TRURO — When Anne Peretz walked into her newly built home near Ballston Beach on North Pamet Road in 1991, there was 175 feet between the back porch and the dune’s edge. Now it’s six feet, she said.
“We didn’t lose anything for 15 years,” said Peretz. “Then, three or four storms in one year took 45 to 50 feet, and it’s just been breaking off ever since.”
Peretz is asking the town to let her demolish the house and rebuild 130 feet from the cliff.
When Barbara Kislak moved into her North Pamet Road home in 1986 “there was no erosion,” she said. “That whole world was very, very different.”
Since Kislak sold her house in 2016, it’s changed hands twice. The new owners, Chris and Jennifer Sousa of Middletown, received permission on Feb. 22 from the zoning board of appeals to move their house to a new location 90 feet from the edge, where it will be safe for 35 to 40 years, engineer Tim Brady of East Coast Engineering said.
Researchers who study the eroding coastline are calling Ballston Beach a hotspot, because there has been faster erosion there than at other parts of the coast, said Mark Adams, the mapping specialist at the Cape Cod National Seashore.
Erosion is affected by the mix of clay and sand in a dune, the shape of the dune, and storm activity. Scientists also wonder if the topography of the ocean floor creates more intense wave action in certain spots.
Annabelle Daoust, a student of environmental design at the University of Quebec, has been poring through town hall records for years to explore the fates of coastal homes between Lecount Hollow in Wellfleet and Ballston Beach in Truro.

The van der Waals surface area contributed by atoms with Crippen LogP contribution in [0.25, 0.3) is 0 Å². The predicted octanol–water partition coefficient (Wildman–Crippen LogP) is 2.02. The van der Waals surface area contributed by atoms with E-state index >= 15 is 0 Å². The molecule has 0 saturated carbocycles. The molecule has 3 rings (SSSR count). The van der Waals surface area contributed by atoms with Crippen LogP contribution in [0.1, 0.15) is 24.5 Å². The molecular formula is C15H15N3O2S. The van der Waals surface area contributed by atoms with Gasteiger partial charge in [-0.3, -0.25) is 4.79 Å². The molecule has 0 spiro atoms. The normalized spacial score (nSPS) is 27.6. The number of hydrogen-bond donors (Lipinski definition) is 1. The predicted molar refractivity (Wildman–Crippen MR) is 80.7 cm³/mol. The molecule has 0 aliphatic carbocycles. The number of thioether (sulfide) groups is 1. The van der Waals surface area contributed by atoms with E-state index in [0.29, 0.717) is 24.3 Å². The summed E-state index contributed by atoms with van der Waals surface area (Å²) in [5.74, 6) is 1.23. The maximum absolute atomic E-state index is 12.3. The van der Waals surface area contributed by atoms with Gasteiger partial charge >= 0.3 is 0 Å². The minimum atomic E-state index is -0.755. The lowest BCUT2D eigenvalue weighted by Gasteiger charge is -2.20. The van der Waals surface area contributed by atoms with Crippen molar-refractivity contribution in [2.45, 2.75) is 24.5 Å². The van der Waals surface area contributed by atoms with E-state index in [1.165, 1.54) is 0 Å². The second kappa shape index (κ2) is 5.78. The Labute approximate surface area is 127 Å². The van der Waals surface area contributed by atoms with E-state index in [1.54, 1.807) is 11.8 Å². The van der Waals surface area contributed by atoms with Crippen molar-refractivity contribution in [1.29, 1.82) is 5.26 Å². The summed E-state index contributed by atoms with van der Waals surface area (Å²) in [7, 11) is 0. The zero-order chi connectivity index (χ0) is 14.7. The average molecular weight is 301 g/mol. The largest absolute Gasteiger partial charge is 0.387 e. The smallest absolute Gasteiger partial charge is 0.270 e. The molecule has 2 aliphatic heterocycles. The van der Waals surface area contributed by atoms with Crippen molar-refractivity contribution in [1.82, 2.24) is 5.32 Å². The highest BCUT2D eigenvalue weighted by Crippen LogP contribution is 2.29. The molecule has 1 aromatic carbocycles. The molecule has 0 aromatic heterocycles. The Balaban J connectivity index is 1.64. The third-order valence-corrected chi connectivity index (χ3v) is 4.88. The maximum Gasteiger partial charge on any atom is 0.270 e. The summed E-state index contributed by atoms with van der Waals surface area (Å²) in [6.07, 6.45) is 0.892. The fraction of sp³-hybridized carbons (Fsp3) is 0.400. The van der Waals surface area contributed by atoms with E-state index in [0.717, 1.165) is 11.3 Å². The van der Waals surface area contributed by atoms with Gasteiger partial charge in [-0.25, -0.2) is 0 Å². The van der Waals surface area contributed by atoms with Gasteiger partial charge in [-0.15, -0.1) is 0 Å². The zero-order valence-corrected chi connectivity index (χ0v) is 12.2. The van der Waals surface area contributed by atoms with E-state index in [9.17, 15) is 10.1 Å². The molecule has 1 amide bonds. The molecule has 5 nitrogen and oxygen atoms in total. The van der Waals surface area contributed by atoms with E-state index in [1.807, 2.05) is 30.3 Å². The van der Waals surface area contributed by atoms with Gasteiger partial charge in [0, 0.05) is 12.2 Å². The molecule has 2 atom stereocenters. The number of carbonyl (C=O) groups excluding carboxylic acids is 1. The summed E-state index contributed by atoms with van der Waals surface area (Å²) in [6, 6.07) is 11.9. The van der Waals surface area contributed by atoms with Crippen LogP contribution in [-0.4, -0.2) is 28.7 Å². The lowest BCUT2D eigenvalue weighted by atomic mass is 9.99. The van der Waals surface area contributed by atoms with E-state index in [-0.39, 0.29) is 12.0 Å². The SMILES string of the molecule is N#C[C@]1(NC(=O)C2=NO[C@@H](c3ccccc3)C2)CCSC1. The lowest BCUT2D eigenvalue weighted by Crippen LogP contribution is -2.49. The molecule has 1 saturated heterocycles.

She has found that, between 1975 and 2018, about 17 homes were moved (some more than once), 10 demolished, and six elevated. Some of these may have been subject to more than one, or even all three, of these fixes, said Daoust last week.
Scientists have found the general erosion rate on the Outer Cape’s backshore to be about three feet a year. Daoust has made predictions about the Truro and Wellfleet oceanfront, and the news is sobering: 64 buildings — including houses, studios, and garages — will need to be demolished or moved in the next 30 years.
She is careful to qualify her predictions by saying she used the most aggressive rates, and that no one can predict the future. But, she added, it’s important that people pay attention.
Daoust said her research showed that 16 buildings were removed from Ballston Beach in the 1960s and ’70s. Most of them were part of Ball’s Town, she said, a cottage colony with a bowling alley and recreation center. Established by Sheldon Ball in 1889, Ball’s Town was in the area where overwashes now occur at Ballston Beach, Daoust said.
Adams said that, back in Sheldon Ball’s day, there was a protective dune at Ballston, and a marsh behind it (much like today), only it was about a half mile out into what is now ocean. That marsh had old wetlands and a river channel, which could now be underwater and funneling wave action to create more intense waves, Adams said.
“Mapping the sea floor would help in understanding the particular hot spots of erosion,” Adams said.
Topographical lows in the offshore bars allow wave energy to be concentrated at specific sites during storms, Daoust said. When the ocean floor changes, the erosion pattern could move on to a new spot, she said.
Another factor is sea level rise. Daoust said Georges Bank, a shallow, sediment-covered plateau off the New England coast that is larger than Massachusetts, currently breaks wave energy. But it won’t take much sea level rise before Georges Bank will no longer do that, leading to more powerful waves, she said.